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Khalilzad to lead search for new Iraqi regime
April 10, 2003 12:09 IST
Afghanistan-born US diplomat Zalmay Khalilzad will travel to Iraq in the 'next few days' to choose members of the Iraqi Interim Authority, US Secretary of State Colin Powell told the Los Angeles Times.
Khalilzad performed a similar assignment after Operation Enduring Freedom in Afghanistan as President George W Bush's special envoy.
According to the LA Times, the first meeting of Iraqi Opposition leaders may be held next week at an airbase outside Nasiriyah.
'[Zal] has considerable experience in this kind of work,' Powell told the LA Times' Robin Wright. 'We saved Zal to go do this kind of work. He's remarkable at it. What he will do is [work] with the coalition commander, General [Tommy] Franks, who has responsibility for the country now that the regime is losing control, and we will work to find representatives of the different groups.'
'We'll start it in the region that we have the greatest control over, and the part of the country where people have now the greatest freedom to speak up and stand up,' Powell said. 'Who the delegates will be, I can't answer because we don't know yet. That's what Zal will be working on.'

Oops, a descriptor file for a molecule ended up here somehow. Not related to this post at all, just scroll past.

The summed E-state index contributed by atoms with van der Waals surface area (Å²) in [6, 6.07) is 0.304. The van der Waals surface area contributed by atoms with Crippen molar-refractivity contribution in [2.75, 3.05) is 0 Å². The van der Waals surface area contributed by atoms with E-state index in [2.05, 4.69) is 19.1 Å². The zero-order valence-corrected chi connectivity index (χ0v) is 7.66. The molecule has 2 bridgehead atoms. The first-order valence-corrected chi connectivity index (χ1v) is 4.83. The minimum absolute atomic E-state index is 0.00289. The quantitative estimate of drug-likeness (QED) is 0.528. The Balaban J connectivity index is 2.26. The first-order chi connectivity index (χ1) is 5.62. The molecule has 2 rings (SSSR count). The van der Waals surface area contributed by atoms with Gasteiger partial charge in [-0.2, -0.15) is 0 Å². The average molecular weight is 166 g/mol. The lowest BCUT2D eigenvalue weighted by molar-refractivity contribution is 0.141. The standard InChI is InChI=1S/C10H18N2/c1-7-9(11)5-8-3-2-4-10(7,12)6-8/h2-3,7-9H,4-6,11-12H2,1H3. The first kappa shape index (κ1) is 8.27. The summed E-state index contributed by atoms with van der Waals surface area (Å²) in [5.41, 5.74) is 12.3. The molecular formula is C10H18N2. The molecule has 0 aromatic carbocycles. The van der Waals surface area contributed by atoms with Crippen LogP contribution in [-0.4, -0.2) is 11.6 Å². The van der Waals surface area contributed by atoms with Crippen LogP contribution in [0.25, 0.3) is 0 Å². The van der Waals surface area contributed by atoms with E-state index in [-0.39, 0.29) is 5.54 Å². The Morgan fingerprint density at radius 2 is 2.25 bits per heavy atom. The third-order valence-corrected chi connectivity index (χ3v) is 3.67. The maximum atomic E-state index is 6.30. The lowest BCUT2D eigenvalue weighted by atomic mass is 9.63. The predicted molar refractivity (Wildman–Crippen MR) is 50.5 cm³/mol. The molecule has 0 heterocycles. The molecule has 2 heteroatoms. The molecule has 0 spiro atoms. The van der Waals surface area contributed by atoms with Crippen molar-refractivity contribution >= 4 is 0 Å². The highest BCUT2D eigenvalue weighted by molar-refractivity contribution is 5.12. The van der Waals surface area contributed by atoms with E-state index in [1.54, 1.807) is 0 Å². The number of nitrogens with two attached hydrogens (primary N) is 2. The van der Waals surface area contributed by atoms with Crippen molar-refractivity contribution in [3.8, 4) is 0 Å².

Powell said the international community would have a role to play in Iraq's future. 'The president in his statement in Northern Ireland made the point that the UN has a vital role to play as did Prime Minister Blair. But we believe the coalition, having invested this political capital and life and treasure into this enterprise, we are going to have a leading role for some time as we shape this process,' the US secretary of state said.
'I think the people of Iraq will have confidence in us because of who we are and what we've done,' he told the LA Times. 'Now that they're seeing our young soldiers actually in their country and working, they realize we've come to help them, not to hurt them. So we will have a leading role, but we're not unmindful of the contribution that can be made by the international community for reconstruction for humanitarian aid, and because ultimately, if we're going to have the kind of government that I described earlier, it has to have international endorsement.'
'We will not stay a day longer than we have to,' Powell said. 'There's no desire on our part for there to be a long-term American presence in Iraq. We want to turn Iraq over to the Iraqi people, but we want to give the people of Iraq a government that they can trust.'